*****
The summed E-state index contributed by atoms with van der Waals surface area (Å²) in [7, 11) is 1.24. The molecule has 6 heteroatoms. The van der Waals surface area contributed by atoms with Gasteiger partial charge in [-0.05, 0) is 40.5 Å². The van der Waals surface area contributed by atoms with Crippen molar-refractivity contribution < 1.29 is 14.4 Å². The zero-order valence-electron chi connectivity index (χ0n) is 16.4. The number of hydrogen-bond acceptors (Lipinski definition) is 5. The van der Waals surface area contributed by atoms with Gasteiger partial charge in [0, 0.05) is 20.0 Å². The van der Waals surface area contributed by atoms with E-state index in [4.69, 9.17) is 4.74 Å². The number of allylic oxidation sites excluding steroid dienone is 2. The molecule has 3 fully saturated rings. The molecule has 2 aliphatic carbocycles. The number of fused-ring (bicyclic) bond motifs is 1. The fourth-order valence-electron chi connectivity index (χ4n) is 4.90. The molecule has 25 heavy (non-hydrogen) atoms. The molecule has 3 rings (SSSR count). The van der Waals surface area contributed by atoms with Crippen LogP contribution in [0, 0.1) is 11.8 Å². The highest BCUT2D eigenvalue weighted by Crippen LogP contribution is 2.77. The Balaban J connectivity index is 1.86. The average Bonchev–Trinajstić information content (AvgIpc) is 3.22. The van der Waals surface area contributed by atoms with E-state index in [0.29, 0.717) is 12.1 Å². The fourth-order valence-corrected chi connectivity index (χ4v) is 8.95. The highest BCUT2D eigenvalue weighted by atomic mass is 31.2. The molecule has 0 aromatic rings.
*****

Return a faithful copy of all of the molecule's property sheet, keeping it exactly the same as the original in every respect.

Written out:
The summed E-state index contributed by atoms with van der Waals surface area (Å²) in [7, 11) is 1.24. The molecule has 6 heteroatoms. The van der Waals surface area contributed by atoms with Gasteiger partial charge in [-0.05, 0) is 40.5 Å². The van der Waals surface area contributed by atoms with Crippen molar-refractivity contribution < 1.29 is 14.4 Å². The zero-order valence-electron chi connectivity index (χ0n) is 16.4. The number of hydrogen-bond acceptors (Lipinski definition) is 5. The van der Waals surface area contributed by atoms with Gasteiger partial charge in [0, 0.05) is 20.0 Å². The van der Waals surface area contributed by atoms with E-state index in [4.69, 9.17) is 4.74 Å². The number of allylic oxidation sites excluding steroid dienone is 2. The molecule has 3 fully saturated rings. The molecule has 2 aliphatic carbocycles. The number of fused-ring (bicyclic) bond motifs is 1. The fourth-order valence-electron chi connectivity index (χ4n) is 4.90. The molecule has 25 heavy (non-hydrogen) atoms. The molecule has 3 rings (SSSR count). The van der Waals surface area contributed by atoms with Crippen LogP contribution in [0, 0.1) is 11.8 Å². The highest BCUT2D eigenvalue weighted by Crippen LogP contribution is 2.77. The Balaban J connectivity index is 1.86. The average Bonchev–Trinajstić information content (AvgIpc) is 3.22. The van der Waals surface area contributed by atoms with E-state index in [0.29, 0.717) is 12.1 Å². The fourth-order valence-corrected chi connectivity index (χ4v) is 8.95. The highest BCUT2D eigenvalue weighted by atomic mass is 31.2. The molecule has 0 aromatic rings.